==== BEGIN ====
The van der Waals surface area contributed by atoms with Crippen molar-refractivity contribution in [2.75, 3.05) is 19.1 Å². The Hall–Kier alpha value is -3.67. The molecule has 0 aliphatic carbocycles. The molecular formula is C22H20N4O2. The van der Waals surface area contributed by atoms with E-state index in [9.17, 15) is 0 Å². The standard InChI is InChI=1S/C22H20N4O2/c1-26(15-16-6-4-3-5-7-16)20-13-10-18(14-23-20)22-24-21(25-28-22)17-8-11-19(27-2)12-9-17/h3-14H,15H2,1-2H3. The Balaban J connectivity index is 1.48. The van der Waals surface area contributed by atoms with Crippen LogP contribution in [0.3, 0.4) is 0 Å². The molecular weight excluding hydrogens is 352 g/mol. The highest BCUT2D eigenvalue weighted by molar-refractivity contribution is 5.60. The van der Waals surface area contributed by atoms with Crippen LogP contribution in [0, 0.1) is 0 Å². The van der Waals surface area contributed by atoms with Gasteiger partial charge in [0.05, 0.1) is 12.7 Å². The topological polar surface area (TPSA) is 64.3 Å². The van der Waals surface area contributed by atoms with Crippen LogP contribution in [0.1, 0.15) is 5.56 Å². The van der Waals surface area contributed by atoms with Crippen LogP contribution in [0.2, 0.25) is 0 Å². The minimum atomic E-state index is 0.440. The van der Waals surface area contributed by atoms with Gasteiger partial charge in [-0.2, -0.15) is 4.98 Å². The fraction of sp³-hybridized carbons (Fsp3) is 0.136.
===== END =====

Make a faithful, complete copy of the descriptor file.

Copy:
The van der Waals surface area contributed by atoms with Crippen molar-refractivity contribution in [2.75, 3.05) is 19.1 Å². The Hall–Kier alpha value is -3.67. The molecule has 0 aliphatic carbocycles. The molecular formula is C22H20N4O2. The van der Waals surface area contributed by atoms with E-state index in [9.17, 15) is 0 Å². The standard InChI is InChI=1S/C22H20N4O2/c1-26(15-16-6-4-3-5-7-16)20-13-10-18(14-23-20)22-24-21(25-28-22)17-8-11-19(27-2)12-9-17/h3-14H,15H2,1-2H3. The Balaban J connectivity index is 1.48. The van der Waals surface area contributed by atoms with Crippen LogP contribution in [0.3, 0.4) is 0 Å². The molecular weight excluding hydrogens is 352 g/mol. The highest BCUT2D eigenvalue weighted by molar-refractivity contribution is 5.60. The van der Waals surface area contributed by atoms with Crippen LogP contribution in [0, 0.1) is 0 Å². The van der Waals surface area contributed by atoms with Gasteiger partial charge in [0.05, 0.1) is 12.7 Å². The topological polar surface area (TPSA) is 64.3 Å². The van der Waals surface area contributed by atoms with Crippen LogP contribution in [0.1, 0.15) is 5.56 Å². The van der Waals surface area contributed by atoms with Crippen LogP contribution in [0.2, 0.25) is 0 Å². The minimum atomic E-state index is 0.440. The van der Waals surface area contributed by atoms with Gasteiger partial charge in [-0.2, -0.15) is 4.98 Å². The fraction of sp³-hybridized carbons (Fsp3) is 0.136.